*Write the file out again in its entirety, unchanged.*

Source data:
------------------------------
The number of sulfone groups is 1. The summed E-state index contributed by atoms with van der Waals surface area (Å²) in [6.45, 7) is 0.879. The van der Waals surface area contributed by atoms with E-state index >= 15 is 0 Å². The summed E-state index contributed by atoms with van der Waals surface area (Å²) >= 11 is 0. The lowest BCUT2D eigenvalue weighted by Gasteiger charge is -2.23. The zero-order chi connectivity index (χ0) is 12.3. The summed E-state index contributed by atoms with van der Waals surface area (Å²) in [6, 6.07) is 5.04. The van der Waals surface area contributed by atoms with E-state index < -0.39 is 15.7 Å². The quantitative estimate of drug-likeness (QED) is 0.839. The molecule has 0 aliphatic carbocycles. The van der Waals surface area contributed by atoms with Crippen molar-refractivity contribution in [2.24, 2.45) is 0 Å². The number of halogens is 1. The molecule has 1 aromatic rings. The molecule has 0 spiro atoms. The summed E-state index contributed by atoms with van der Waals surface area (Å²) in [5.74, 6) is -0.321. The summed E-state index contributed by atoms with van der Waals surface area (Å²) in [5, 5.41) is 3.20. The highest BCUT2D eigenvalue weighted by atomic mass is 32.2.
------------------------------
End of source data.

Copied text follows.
The number of sulfone groups is 1. The summed E-state index contributed by atoms with van der Waals surface area (Å²) in [6.45, 7) is 0.879. The van der Waals surface area contributed by atoms with E-state index >= 15 is 0 Å². The summed E-state index contributed by atoms with van der Waals surface area (Å²) >= 11 is 0. The lowest BCUT2D eigenvalue weighted by Gasteiger charge is -2.23. The zero-order chi connectivity index (χ0) is 12.3. The summed E-state index contributed by atoms with van der Waals surface area (Å²) in [6, 6.07) is 5.04. The van der Waals surface area contributed by atoms with E-state index < -0.39 is 15.7 Å². The quantitative estimate of drug-likeness (QED) is 0.839. The molecule has 0 aliphatic carbocycles. The van der Waals surface area contributed by atoms with Crippen molar-refractivity contribution in [2.24, 2.45) is 0 Å². The number of halogens is 1. The molecule has 1 aromatic rings. The molecule has 0 spiro atoms. The summed E-state index contributed by atoms with van der Waals surface area (Å²) in [5.74, 6) is -0.321. The summed E-state index contributed by atoms with van der Waals surface area (Å²) in [5, 5.41) is 3.20. The highest BCUT2D eigenvalue weighted by atomic mass is 32.2.